The Ingoldsby Legends: Or, Mirth & Marvels

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Página 136 - I rang the bell for Mrs. Jones, for she was down below, ' Oh, Mrs. Jones ! what do you think ? — ain't this a pretty go ? — — That horrid little vulgar Boy whom I brought here to-night, — He's stolen my things and run away ! ! ' — Says she, ' And sarve you right ! ! ' Next morning I was up betimes — I sent the Crier round, All with his bell and gold-laced hat, to say I 'd give a pound To find that little vulgar Boy, who 'd gone and used me so ; But when the Crier cried, ' O Yes ! ' the...
Página 405 - Knyghte lay slayne, And a steed with broken rein Ran free, As I laye a-thynkynge, most pitiful to see ! As I laye a-thynkynge, a-thynkynge, a-thynkynge, Merrie sang the Birde as she sat upon the boughe A lovely Mayde came bye, And a gentil youth...
Página 135 - I bade him wipe his dirty shoes, — that little vulgar Boy, — And then I said to Mistress Jones, the kindest of her sex, " Pray be so good as go and fetch a pint of double X." But Mrs. Jones was rather cross, she made a little noise, She said she " did not like to wait on little vulgar Boys.
Página 335 - And from each of his pockets they pull'd out two! And the Gardener himself had secreted a few, As well we may suppose; For, when he came running to give the alarm, He had six in the basket that hung on his arm. • Good Father John* Was...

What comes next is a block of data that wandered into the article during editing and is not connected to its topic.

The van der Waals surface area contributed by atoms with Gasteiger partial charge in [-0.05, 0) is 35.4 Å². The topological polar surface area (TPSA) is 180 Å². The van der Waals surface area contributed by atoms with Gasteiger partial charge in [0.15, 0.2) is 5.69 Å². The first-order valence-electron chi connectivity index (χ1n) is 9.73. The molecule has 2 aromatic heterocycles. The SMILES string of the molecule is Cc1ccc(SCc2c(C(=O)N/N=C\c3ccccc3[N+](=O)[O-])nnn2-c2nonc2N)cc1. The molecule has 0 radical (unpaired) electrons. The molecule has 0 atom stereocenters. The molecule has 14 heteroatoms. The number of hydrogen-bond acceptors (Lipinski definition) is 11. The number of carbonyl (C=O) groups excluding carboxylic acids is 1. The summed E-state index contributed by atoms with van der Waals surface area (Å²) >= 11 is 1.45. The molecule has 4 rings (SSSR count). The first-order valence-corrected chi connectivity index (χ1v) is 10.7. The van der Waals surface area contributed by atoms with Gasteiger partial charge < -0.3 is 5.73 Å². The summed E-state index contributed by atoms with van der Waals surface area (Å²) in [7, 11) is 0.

Página 138 - He sent for Mr. Whithair then, and I described " the swag," My Mackintosh, my sugar-tongs, my spoons, and carpetbag; He promised that the New Police should all their powers employ ; But never to this hour have I beheld that vulgar Boy! MORAL Remember, then, what when a boy I've heard my Grandma tell, "Be warn'd in time by others' harm, and you shall do full well!
Página 206 - He was a wight of high renown, And thou art but of low degree. 'Tis pride that pulls the country down; Then take thine auld cloak about thee.
Página 329 - When the grass is so green, and the sun is so bright, And all things are teeming with life and with- light, — That the whole of the house was thrown into affright, For no soul could conceive what was gone with the Knight! It seems he had taken a light breakfast — bacon, An egg...
Página 200 - Then fell, tooth and claw, on the victuals, as they Had been guests at Guildhall upon Lord Mayor's day, All scrambling and scuffling for what was before 'em, No care for precedence or common decorum. Few ate more hearty Than Madame Astarte, And Hecate, — considered the Belles of the party. Between them was seated Leviathan, eager To
Página 135 - Cheer up! cheer up! my little man — cheer up," I kindly said, "You are a naughty boy to take such things into your head : If you should jump from off the pier...
Página 87 - Now count them, my Squire, now count them and see ! * 'Twenty and three ! Twenty and three ! — All of them Nobles of high degree ; There they be lying on Ascalon lea...

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